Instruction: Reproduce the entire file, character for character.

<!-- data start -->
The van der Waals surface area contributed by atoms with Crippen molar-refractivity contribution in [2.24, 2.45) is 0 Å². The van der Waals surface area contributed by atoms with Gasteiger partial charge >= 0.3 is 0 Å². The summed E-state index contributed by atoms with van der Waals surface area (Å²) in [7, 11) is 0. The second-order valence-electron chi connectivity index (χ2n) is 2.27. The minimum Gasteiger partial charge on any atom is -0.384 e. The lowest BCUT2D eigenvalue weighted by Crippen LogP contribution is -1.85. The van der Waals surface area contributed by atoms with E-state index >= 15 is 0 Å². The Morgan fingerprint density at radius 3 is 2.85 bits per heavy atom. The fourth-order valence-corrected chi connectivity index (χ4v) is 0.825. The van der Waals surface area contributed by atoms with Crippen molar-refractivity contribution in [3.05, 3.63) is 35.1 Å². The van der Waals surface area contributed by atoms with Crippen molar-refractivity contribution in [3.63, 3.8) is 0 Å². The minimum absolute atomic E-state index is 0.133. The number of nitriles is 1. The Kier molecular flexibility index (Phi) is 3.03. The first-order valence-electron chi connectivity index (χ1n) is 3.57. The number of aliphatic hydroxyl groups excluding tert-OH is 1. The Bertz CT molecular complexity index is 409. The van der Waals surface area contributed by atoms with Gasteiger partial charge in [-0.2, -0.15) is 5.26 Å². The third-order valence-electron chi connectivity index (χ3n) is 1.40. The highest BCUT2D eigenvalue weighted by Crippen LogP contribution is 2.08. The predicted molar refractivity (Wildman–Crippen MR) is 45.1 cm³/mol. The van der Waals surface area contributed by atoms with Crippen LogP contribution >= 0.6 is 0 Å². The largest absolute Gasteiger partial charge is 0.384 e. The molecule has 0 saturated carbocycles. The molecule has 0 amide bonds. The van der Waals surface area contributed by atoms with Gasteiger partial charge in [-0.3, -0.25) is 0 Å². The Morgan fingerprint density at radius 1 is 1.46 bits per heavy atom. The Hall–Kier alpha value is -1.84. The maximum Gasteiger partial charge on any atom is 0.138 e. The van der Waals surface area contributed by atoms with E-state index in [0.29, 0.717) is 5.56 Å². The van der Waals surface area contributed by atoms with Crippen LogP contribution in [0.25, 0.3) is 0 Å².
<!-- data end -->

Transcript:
The van der Waals surface area contributed by atoms with Crippen molar-refractivity contribution in [2.24, 2.45) is 0 Å². The van der Waals surface area contributed by atoms with Gasteiger partial charge >= 0.3 is 0 Å². The summed E-state index contributed by atoms with van der Waals surface area (Å²) in [7, 11) is 0. The second-order valence-electron chi connectivity index (χ2n) is 2.27. The minimum Gasteiger partial charge on any atom is -0.384 e. The lowest BCUT2D eigenvalue weighted by Crippen LogP contribution is -1.85. The van der Waals surface area contributed by atoms with E-state index >= 15 is 0 Å². The Morgan fingerprint density at radius 3 is 2.85 bits per heavy atom. The fourth-order valence-corrected chi connectivity index (χ4v) is 0.825. The van der Waals surface area contributed by atoms with Crippen molar-refractivity contribution in [3.05, 3.63) is 35.1 Å². The van der Waals surface area contributed by atoms with Crippen molar-refractivity contribution in [3.63, 3.8) is 0 Å². The minimum absolute atomic E-state index is 0.133. The number of nitriles is 1. The Kier molecular flexibility index (Phi) is 3.03. The first-order valence-electron chi connectivity index (χ1n) is 3.57. The number of aliphatic hydroxyl groups excluding tert-OH is 1. The Bertz CT molecular complexity index is 409. The van der Waals surface area contributed by atoms with Gasteiger partial charge in [-0.2, -0.15) is 5.26 Å². The third-order valence-electron chi connectivity index (χ3n) is 1.40. The highest BCUT2D eigenvalue weighted by Crippen LogP contribution is 2.08. The predicted molar refractivity (Wildman–Crippen MR) is 45.1 cm³/mol. The van der Waals surface area contributed by atoms with Crippen LogP contribution >= 0.6 is 0 Å². The largest absolute Gasteiger partial charge is 0.384 e. The molecule has 0 saturated carbocycles. The molecule has 0 amide bonds. The van der Waals surface area contributed by atoms with Gasteiger partial charge in [-0.3, -0.25) is 0 Å². The Morgan fingerprint density at radius 1 is 1.46 bits per heavy atom. The Hall–Kier alpha value is -1.84. The maximum Gasteiger partial charge on any atom is 0.138 e. The van der Waals surface area contributed by atoms with E-state index in [0.29, 0.717) is 5.56 Å². The van der Waals surface area contributed by atoms with Crippen LogP contribution in [0.25, 0.3) is 0 Å².